I was sad to see Woodwork Magazine die. The best feature of that magazine was the pieces on woodworkers, their inspirations, their art, and some fundamental bits about how they worked.

And, yes, I’m aware that they put out an issue earlier this year, but $20 for one issue is a little steep for me right now.

View Ger21's profile

Ger21

1047 posts in 2598 days


#8 posted 06-22-2010 02:04 AM

I only subscribe to Fine Wodworking. I want to see high end high degree of difficulty projects, and imo FWW delivers this more often than any others. It still has boring issues, though.

-- Gerry, http://www.thecncwoodworker.com/index.html http://www.jointcam.com

View stefang's profile

stefang

15512 posts in 2801 days


#9 posted 06-23-2010 01:00 AM

I take FWW and Shop Notes. there is always something to learn from either one, but of course they are constantly doing much of the same. I think the biggest value is in the collection over time. A new issue might not have anything interesting to you at the time, but sometime in the future you might be doing something covered in an old issue that will be just the info you need. this has happened quite a bit to me. Most of what I know has been learned from FWW over the past 14 years. I don’t like to copy others work, but I do like to learn new ways to do things. I do find many issues boring and repetitious though. I just wish I had had LJ when I began because there is such a wealth of info here that you can find most anything you are interested in.

-- Mike, an American living in Norway.

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antmjr

262 posts in 2650 days


#10 posted 06-23-2010 10:25 AM

I subscribed to WoodenBoat, but frankly the main reason was emotional: I liked to receive something from usa; the magazine itself is interesting, but I must admit that it’s difficult to find something really new in every issue.
My guess is that if one needs information, it’s quicker and more useful to search the web, forums and personal sites. And if one is interested in quality publishing on the matter, the most charming and stimulating manuals were published before the last war (imo), and therefore one needs abebooks and alike.

Another amazing “place” on the web I have found some years ago is the INTERNET ARCHIVE, where I have found wonderful manuals and dictionaries of the past, one for all: the American Mechanical Dictionary by Knight. My woodworking technique is closer to those of the past after all.

-- Antonio

View Gregn's profile

Gregn

1642 posts in 2450 days


#11 posted 06-23-2010 06:23 PM

Shopnotes and Woodsmith as they have the fewest advertisements in them.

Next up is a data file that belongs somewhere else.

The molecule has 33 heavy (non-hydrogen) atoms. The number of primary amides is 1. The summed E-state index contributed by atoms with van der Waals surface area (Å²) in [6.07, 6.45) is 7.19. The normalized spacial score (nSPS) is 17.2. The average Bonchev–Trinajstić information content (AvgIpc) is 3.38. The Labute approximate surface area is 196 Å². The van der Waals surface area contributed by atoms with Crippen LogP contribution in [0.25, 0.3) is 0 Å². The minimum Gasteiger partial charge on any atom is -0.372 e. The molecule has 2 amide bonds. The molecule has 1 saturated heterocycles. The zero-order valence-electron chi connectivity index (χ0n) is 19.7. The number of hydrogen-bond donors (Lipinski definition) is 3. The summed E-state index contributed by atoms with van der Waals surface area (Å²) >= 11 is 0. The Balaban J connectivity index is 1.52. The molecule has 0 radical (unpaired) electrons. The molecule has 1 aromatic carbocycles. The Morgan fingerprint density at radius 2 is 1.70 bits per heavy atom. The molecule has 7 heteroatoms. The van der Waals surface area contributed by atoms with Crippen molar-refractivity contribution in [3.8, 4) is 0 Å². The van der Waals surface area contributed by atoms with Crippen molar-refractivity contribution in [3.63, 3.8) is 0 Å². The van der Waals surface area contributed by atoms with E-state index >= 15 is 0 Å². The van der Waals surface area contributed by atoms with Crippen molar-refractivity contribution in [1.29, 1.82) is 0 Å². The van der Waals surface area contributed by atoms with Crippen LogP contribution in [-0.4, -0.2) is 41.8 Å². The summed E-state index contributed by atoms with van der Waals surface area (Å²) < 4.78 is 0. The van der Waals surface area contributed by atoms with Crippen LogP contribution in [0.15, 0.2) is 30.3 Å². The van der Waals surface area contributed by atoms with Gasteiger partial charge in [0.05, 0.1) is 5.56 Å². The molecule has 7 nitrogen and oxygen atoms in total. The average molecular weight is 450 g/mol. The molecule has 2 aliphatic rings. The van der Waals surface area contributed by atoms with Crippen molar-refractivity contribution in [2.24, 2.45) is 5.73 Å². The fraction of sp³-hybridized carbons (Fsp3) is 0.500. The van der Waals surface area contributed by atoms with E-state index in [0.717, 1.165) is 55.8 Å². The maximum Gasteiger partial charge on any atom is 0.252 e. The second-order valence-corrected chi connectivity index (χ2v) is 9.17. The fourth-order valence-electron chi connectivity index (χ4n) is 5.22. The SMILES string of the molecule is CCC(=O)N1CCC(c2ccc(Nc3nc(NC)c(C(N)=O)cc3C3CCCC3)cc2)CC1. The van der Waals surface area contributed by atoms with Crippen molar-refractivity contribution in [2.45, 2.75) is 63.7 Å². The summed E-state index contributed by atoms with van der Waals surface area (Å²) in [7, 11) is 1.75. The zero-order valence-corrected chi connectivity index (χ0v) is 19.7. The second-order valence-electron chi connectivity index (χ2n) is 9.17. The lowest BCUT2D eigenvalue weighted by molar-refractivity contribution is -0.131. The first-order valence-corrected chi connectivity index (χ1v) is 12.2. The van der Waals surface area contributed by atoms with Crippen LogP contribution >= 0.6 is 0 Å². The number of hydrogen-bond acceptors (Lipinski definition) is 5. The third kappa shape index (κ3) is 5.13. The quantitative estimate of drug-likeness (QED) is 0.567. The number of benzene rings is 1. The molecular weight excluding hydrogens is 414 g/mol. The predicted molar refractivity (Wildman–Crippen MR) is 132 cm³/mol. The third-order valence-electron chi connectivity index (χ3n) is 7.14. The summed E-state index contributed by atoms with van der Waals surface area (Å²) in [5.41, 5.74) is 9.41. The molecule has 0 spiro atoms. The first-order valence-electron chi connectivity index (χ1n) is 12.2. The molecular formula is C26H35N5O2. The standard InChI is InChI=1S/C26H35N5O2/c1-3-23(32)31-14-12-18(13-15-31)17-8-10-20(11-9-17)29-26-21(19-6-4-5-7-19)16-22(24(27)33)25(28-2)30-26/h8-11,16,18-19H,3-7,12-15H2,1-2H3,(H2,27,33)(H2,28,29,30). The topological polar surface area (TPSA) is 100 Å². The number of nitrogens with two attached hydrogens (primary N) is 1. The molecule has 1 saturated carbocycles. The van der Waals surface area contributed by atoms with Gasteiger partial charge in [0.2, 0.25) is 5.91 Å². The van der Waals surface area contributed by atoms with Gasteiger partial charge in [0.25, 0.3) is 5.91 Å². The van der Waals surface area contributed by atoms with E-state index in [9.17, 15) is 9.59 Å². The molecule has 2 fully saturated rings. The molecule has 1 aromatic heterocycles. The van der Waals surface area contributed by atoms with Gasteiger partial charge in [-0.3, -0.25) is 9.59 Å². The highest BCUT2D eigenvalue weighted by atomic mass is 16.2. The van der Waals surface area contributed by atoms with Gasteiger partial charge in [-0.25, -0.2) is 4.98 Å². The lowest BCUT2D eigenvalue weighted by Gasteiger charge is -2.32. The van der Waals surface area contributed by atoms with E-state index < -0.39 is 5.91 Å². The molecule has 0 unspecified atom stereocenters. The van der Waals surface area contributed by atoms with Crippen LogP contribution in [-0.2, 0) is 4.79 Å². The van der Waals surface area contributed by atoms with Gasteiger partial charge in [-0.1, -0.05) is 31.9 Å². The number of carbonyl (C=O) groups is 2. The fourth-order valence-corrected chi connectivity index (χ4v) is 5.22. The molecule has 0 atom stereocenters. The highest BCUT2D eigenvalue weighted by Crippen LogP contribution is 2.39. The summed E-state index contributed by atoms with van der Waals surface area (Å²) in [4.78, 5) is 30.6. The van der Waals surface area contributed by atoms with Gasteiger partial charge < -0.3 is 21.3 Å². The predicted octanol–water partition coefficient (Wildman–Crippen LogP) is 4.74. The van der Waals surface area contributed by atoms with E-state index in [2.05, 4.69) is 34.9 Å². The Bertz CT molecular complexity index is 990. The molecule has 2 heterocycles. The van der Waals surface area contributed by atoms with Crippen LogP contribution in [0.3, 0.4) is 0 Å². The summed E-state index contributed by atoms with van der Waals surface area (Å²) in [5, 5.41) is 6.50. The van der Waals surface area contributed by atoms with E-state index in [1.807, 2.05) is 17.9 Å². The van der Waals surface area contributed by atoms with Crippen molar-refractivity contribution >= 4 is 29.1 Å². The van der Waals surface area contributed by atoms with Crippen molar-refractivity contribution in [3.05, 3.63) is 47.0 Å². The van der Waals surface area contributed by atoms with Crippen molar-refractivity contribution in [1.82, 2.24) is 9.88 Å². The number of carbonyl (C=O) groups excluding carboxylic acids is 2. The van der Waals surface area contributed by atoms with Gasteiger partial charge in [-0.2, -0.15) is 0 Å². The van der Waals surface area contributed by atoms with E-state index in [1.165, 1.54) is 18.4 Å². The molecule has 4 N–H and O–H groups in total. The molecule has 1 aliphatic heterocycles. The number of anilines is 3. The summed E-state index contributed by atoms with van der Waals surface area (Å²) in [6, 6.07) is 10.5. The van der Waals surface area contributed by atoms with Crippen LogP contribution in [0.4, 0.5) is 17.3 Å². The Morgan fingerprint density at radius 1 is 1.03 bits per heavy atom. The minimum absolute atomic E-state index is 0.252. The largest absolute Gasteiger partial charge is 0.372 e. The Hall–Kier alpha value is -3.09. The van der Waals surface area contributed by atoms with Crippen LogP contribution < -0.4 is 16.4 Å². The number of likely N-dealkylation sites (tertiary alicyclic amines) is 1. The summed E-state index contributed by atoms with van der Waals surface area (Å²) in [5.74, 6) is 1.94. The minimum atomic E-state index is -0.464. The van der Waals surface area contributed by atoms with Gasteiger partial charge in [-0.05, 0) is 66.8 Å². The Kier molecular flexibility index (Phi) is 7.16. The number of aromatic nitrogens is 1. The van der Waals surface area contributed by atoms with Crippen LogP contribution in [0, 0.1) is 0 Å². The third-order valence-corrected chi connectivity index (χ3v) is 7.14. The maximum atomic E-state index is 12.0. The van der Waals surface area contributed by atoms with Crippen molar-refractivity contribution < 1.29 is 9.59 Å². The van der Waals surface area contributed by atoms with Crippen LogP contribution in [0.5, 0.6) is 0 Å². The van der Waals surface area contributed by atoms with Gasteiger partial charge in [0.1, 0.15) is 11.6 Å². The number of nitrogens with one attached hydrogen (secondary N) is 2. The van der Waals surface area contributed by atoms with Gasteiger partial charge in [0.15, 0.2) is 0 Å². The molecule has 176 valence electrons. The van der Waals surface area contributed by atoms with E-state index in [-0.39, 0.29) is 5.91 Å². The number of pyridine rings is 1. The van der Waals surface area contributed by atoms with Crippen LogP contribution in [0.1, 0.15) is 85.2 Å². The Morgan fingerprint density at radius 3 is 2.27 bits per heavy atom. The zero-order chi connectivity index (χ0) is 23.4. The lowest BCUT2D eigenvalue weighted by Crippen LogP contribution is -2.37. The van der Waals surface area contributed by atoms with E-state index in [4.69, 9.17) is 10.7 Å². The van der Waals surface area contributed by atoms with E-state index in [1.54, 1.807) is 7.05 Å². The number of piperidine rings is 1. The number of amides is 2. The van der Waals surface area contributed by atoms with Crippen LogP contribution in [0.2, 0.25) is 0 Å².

-- I don't make mistakes, I have great learning lessons, Greg

View Clarence's profile

Clarence

125 posts in 2573 days


#12 posted 06-23-2010 08:07 PM

I began subscribing to four or five magazines about three years ago in anticipation of and in preparation for retirement. I have all my life had an interest in woodworking, instilled by my father and aided by a fair collection of tools he had. However, my on-and-off woodworking efforts, like those of my dad, were primitive, seat-of-the-pants productions lacking the sophistication that the term “woodworking” implies.

You’re not born knowing how to do the stuff that is displayed on this board, and unless you’re fortunate enough to grow up around or work around someone who does, the odds are against you picking it up on your own.

That’s where the magazines come in: they have opened my eyes to what woodworking is—a fortuitous convergence of materials, tools, time, knowledge, talent and energy, working together to produce something good, beautiful, useful. They’ve introduced me to tools I didn’t know existed, and how to use them. They’ve introduced me to woods I’d never heard of.
They’ve shown me joinery options I never would have figured out by myself.

I like the articles that test and compare tools; several of the tools I’ve bought have been those that came out on top in those comparisons. Unlike some, I like the ads—it’s always interesting to see what’s out there. I’m not particularly interested in the projects, other than to see how they employ the various construction techniques.

-- Getting old is a good thing, but being old kinda stinks.

View SnowyRiver's profile

SnowyRiver

51452 posts in 2947 days


#13 posted 06-23-2010 08:23 PM

I subscribe to Shop Notes, Woodsmith, and This Old House. I primarily use them to get tips on various things, and I also like to scrounge for new woodworking ideas.

-- Wayne - Plymouth MN

View noknot's profile

noknot

548 posts in 2908 days


#14 posted 06-23-2010 09:10 PM

wood, finewoodworking,and now shopnotes thanks to pockethole 69 Why? They give me ideas and with a house full of girls no one will take them. I tried to read cosmo but no matter how hard I tried to get the tools to build one of those never could.

-- GO DAWGS!

View Milo's profile

Milo

869 posts in 2786 days


#15 posted 06-24-2010 02:50 AM

Ha! Boy do I understand the house full of girls. I have to run the girls out when I fire up the planer and table saws all the time!

-- Beer, Beer, Thank God for Beer. It's my way of keeping my mind fresh and clear...